11/9/2013 4:15:00 PM Creating a landscape that will attract birdsresidents
By Keith Reed
Bird watching is a favorite activity with over 50 million Americans self-reporting themselves to be bird watchers. Payne County residents are in good shape when it comes to great areas for bird watching. Think water and you'll generally have a good bird watching spot. From the Cimarron River to the south, to Cushing Lake to the east, to Sooner Lake to the north and Lakes Carl Blackwell and McMurtry to the west, we're covered.
While these are indeed great spots (as are many others around the area), a bird watcher (birder) does not have to leave home to enjoy the beauty of birds. With a bit of planning and preparation, almost any landscape can be made more welcoming to our feathered friends.
Birds need three things to prosper; food, water, and shelter. Water is critical, especially as we enter the winter months, where free surface water might not be as plentiful. Proper preparation and care with your landscape plans can really aid in having a dynamic bird population in the neighborhood. Plants provide not only food, but shelter, so it is important to consider several factors when choosing plant material.
As in all things, diversity aids in success. A variety of tree species gives the various populations several nesting and shelter options. For example, a Northern Red oak tree might provide an idea nesting site with its height offering protection from ground dwelling predators, but not providing winter protection. A Southern Magnolia's leaves make it difficult to be of much value for nesting purposes, but those same evergreen leaves make an excellent wind break during a cold winter. Even dead or decaying trees have their place in a landscape managed to favor birds as several species nest in the decaying trunks. Just remember that dead trees can easily become a significant safety hazard as they deteriorate and fall.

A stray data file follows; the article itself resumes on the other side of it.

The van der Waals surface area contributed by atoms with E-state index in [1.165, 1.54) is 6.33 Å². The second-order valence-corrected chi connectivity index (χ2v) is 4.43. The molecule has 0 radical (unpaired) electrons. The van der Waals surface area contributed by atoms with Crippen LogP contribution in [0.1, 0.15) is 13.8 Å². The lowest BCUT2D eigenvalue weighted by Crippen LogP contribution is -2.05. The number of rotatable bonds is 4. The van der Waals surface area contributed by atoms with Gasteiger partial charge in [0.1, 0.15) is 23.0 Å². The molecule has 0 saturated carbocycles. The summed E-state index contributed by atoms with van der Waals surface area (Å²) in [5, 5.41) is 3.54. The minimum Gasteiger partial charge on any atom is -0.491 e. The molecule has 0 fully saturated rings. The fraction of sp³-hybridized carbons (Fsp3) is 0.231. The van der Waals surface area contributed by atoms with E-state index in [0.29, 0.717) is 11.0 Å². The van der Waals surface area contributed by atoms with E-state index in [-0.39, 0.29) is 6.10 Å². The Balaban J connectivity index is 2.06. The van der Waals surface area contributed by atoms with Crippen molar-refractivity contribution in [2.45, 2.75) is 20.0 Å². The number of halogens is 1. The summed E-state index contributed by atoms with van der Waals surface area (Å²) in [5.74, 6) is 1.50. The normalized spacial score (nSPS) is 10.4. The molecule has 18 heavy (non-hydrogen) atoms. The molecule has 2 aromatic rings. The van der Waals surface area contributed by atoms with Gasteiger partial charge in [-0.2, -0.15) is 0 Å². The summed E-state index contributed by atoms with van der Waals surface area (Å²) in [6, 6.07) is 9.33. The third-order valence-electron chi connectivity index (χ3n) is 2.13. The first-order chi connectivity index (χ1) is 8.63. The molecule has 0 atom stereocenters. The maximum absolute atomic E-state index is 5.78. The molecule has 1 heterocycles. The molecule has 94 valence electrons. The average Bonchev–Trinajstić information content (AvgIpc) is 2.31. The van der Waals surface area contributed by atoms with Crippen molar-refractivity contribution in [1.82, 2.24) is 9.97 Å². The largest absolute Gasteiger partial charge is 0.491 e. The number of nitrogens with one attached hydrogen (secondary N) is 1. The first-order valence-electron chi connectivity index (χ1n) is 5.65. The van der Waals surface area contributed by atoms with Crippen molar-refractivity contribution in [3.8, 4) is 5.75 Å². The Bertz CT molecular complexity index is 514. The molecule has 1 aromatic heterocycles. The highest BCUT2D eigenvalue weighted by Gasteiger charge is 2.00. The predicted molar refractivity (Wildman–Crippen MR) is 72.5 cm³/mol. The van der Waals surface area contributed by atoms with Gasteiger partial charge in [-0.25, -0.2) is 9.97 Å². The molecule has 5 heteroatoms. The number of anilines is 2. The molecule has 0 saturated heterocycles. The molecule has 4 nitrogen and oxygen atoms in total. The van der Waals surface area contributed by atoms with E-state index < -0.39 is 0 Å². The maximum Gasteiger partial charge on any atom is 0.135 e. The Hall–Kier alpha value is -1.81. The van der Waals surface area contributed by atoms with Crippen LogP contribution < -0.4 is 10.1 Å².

Shrubs function much like trees for birds that prefer to live and play a bit closer to the ground. Native shrubs such as beauty berry are good choices as they are commonly found in our native forests and offer supplemental food with the winter berries. Possum haw is another native shrub that offers berries throughout the winter. Annuals and perennials are also important to the plan. Not only do some of these plants provide food directly, they also draw a variety of insects which in turn, serve as valuable food sources.
OSU has an excellent resource that offers dozens of plant suggestions that support bird populations as well as containing other helpful information on promoting birds in the landscape. See Fact Sheet # 6435 HLA-Landscaping and Gardening for Birds for more information.
For more information of this or any other horticultural topic, you can contact Keith Reed, the Horticulturist in the Payne County Extension office. Keith can be reached via email at email@example.com, phone at 405-747-8320, or in person at the Payne County Extension office, located at 315 W. 6th in Stillwater.